Back in June of 1987, as the Cold War was winding down, the World Wildlife Fund and Paramount Pictures organised a public screening of Star Trek IV: The Voyage Home in Moscow to celebrate the Politburo’s recent decision to ban all commercial whaling activities. It was the first time a Star Trek film had been shown in a Soviet cinema, and in deference to the occasion, Leonard Nimoy, who played Spock, and Harve Bennett, the film’s producer, decided to hop on a plane and make an appearance.
As the opening credits began to roll, and Leonard Roseman’s score faded in, nobody—from the gathered Muscovites to the organisers—was quite sure what to expect. Star Trek is, after all, a peculiarly American cultural phenomenon. Indeed, when its creator, Gene Roddenberry, first pitched it to studio executives in the mid-1960s, he referred to it as “Wagon Train to the Stars”—in other words, a Western in space. Fortunately, any fears that William Shatner and company would get lost in translation were quickly forgotten as the audience reacted “in the same way [they] did in the United States.”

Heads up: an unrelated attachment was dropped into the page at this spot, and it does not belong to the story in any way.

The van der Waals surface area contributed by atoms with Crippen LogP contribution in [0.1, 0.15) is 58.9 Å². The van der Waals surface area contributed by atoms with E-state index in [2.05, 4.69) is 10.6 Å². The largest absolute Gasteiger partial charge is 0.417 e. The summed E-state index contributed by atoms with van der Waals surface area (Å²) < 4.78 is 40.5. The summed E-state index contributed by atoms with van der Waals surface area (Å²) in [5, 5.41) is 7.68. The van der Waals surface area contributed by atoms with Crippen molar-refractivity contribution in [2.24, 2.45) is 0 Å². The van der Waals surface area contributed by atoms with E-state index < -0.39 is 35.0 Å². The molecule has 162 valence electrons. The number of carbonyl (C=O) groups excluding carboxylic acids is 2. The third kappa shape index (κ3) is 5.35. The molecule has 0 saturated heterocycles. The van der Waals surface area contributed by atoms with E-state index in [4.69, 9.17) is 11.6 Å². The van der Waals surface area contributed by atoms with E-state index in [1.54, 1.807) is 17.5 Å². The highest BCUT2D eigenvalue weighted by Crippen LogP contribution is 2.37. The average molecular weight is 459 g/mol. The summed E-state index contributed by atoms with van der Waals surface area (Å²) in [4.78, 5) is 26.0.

Towards the end of the film, Captain Kirk and his intrepid crew are packed into a small shuttlecraft, en route to their new starship. While Scotty and Sulu argue over the merits of the fleet’s latest heavy cruiser, the U.S.S. Excelsior, Dr. McCoy mumbles in his usual gruff manner that “the bureaucratic mentality is the only constant in the universe; we’ll get a freighter.” This line, as Bennett was fond of recounting, prompted an outpouring of genuine belly laughter from the Russian audience, many of whom jumped to their feet and applauded the good doctor’s insight.
I can’t help but feel that this was the moment when the whole edifice began to crumble under the weight of its own contradictions. OK, maybe that’s a tad dramatic, but if David Hasselhoff can lay claim to a small part in the dissolution of international communism, then I think it’s only fair that Shatner gets some credit too.
Image by x-ray delta one